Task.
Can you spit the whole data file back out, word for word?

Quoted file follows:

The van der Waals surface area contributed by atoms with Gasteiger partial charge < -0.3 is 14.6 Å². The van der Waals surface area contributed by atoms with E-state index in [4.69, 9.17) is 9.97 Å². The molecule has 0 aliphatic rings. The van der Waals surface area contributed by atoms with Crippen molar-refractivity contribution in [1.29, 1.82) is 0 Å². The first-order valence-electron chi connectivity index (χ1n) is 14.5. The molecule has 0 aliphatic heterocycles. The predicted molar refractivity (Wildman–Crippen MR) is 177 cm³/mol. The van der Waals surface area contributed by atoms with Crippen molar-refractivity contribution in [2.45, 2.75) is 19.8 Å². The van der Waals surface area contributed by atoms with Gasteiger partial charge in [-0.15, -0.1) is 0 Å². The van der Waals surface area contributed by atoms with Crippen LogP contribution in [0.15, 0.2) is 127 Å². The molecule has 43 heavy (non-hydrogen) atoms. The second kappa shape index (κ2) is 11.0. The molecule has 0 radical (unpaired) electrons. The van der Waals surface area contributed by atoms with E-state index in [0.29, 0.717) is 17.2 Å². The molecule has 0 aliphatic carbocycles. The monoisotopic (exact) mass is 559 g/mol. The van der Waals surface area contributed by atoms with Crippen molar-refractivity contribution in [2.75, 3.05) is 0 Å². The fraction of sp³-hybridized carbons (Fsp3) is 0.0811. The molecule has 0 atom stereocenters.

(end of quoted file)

The van der Waals surface area contributed by atoms with Gasteiger partial charge < -0.3 is 14.6 Å². The van der Waals surface area contributed by atoms with E-state index in [4.69, 9.17) is 9.97 Å². The molecule has 0 aliphatic rings. The van der Waals surface area contributed by atoms with Crippen molar-refractivity contribution in [1.29, 1.82) is 0 Å². The first-order valence-electron chi connectivity index (χ1n) is 14.5. The molecule has 0 aliphatic heterocycles. The predicted molar refractivity (Wildman–Crippen MR) is 177 cm³/mol. The van der Waals surface area contributed by atoms with Crippen molar-refractivity contribution in [2.45, 2.75) is 19.8 Å². The van der Waals surface area contributed by atoms with Gasteiger partial charge in [-0.15, -0.1) is 0 Å². The van der Waals surface area contributed by atoms with Crippen LogP contribution in [0.15, 0.2) is 127 Å². The molecule has 43 heavy (non-hydrogen) atoms. The second kappa shape index (κ2) is 11.0. The molecule has 0 radical (unpaired) electrons. The van der Waals surface area contributed by atoms with E-state index in [0.29, 0.717) is 17.2 Å². The molecule has 0 aliphatic carbocycles. The monoisotopic (exact) mass is 559 g/mol. The van der Waals surface area contributed by atoms with Crippen molar-refractivity contribution in [2.75, 3.05) is 0 Å². The fraction of sp³-hybridized carbons (Fsp3) is 0.0811. The molecule has 0 atom stereocenters.